How to Amplify a Small Workshop

by | Feb 16, 2015

Small workshops can be valuable spaces for discussion, knowledge sharing and problem solving, but often pass by unnoticed by the wider community. Can event amplification help?

We have been considering how to combine online social tools and channels to get maximum benefit for the lowest cost when amplifying a small workshop. In this post, we discuss the options available and how they can help to increase the impact of small workshops.

Why Amplify a Small Workshop?

Small workshops for 20-40 people are often really valuable spaces where frank discussions and practical problem solving can take place, along with opportunities to share innovative work in a particular niche.

However, these events can go unnoticed compared to larger scale conferences. This means that the benefits of any investment in the workshop can be limited to those few in attendance, rather than the niche community as a whole.

Amplifying a small workshop can be a cost effective way to increase the impact of the event by creating an important record of the proceedings. However, some techniques used to amplify larger conferences – such as live video streaming – may seem overkill for a smaller gathering. The costs of delivering these professionally may also be considered prohibitive if you don’t have people on the event team who can amplify the event.

We have devised a package that includes some core amplification strategies specifically for small workshops, and some alternatives to suit different audiences/event aims.


A small workshop and research software hack event.

A small workshop and research software hack event


Amplifying a Small Workshop

Our package of cost effective techniques to amplify a small workshop includes:

A live audio stream from key sessions

Live audio streaming is a very cheap alternative to live video streaming that could benefit many small events where video streaming is simply not an option.

Our favourite tool is Mixlr, which allows you to embed an audio player directly onto the event webpage. This player can be used to broadcast live audio directly from your event, or to broadcast pre-recorded content via a SoundCloud playlist. This means you could programme a day of live radio-style content to your remote audience, with live content from the parts of your workshop programme that lend themselves to live streaming.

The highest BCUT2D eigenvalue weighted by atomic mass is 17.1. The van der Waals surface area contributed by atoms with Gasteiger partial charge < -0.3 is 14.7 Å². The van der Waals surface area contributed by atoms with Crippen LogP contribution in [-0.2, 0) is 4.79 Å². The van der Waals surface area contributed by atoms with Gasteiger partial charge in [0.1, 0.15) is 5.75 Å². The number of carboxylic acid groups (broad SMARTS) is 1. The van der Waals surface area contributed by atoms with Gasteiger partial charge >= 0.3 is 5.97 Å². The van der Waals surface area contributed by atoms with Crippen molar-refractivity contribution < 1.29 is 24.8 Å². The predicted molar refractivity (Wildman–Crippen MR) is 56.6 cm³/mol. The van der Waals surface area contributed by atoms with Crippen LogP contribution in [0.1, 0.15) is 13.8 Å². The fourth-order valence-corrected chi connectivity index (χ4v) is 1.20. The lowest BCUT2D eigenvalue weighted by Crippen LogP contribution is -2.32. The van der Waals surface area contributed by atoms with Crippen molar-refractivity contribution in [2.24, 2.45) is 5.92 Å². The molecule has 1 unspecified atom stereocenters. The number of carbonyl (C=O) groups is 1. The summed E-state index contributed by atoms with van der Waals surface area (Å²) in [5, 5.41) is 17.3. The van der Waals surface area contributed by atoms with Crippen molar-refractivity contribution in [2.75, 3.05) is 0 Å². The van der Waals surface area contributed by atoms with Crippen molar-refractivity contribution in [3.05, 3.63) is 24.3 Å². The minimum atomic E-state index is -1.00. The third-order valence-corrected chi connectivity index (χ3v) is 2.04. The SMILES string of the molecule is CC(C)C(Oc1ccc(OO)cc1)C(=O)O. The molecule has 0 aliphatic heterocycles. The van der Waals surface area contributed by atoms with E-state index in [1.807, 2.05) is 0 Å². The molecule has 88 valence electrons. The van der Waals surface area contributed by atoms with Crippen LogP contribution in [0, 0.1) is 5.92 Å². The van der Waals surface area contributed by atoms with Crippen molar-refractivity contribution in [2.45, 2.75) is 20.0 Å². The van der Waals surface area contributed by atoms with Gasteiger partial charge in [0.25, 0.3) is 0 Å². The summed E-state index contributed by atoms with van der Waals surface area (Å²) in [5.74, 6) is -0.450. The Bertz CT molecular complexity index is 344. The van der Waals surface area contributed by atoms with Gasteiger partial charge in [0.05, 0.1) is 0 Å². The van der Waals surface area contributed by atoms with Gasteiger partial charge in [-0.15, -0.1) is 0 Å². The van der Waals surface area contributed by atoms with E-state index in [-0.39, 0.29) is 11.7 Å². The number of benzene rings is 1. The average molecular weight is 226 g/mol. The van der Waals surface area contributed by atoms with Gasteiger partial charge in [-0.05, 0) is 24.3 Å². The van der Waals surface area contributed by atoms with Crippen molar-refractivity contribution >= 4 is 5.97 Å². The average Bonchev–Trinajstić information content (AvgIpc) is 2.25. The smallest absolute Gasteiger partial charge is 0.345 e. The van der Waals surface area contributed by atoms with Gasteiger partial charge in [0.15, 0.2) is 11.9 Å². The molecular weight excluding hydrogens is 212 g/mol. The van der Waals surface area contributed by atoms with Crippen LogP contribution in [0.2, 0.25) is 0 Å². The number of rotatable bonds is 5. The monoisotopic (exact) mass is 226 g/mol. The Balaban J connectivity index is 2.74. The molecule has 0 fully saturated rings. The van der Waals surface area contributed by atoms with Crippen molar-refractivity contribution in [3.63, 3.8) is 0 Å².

Upload of presentation slides to SlideShare

SLideShare is often the platform that offers the best return in terms of viewer numbers for an amplified event. Collecting and uploading speakers’ slides is an extra administrative task that usually falls to the event organiser.

If an event amplifier is on hand to carry out tasks like this, then the slides could go up during the event and be publicised via Twitter so that both the remote and local audience can benefit from them immediately.

Blog post summarising the key outcomes of the workshop

A blog post (or series of short blog posts) that record the main points discussed during the workshop can be a useful way to disseminate the results of your event quickly in a format that can be easily accessed by a remote audience. For some examples, see our blog of the sessions at UXBristol 2014.

Upload of audio recordings to appropriate online sharing platforms

Audio recordings can be reused in a number of ways, including via podcasts and online sharing platforms like SoundCloud. Because audio is much easier to edit compared to video, it can be uploaded quickly after an event, making it available to share almost straight away so your event is amplified through time.



Every event and audience is different, so the most appropriate amplification channels will vary. Variations could include…

Webinars from key sessions

Audio- and slide-only webinars using platforms like AnyMeeting or GoToWebinar, or even Google Hangouts, may be more appropriate than a live audio stream if you have a defined online audience, or if you want to share selected sessions with other events happening on the same day in different places. Again, a webinar can be easier to set up and host than a live video stream, and can be run from a venue with a slower internet connection speed.

Coordination of audience-authored blog posts

If you have enthusiastic bloggers in your workshop audience, an event amplifier could act as your blog editor for the day to ensure their content is published quickly and efficiently. The event amplifier could also take notes and feedback from audience members and create blog posts based directly on their comments to create more collaborative content about the workshop.

Facilitating a Twitter chat

If time allows, an event amplifier could facilitate a Twitter chat as part of your workshop programme. This provides a focussed time when both the local audience and a remote audience can come together to discuss an issue or ask questions in the form of a structured Twitter chat.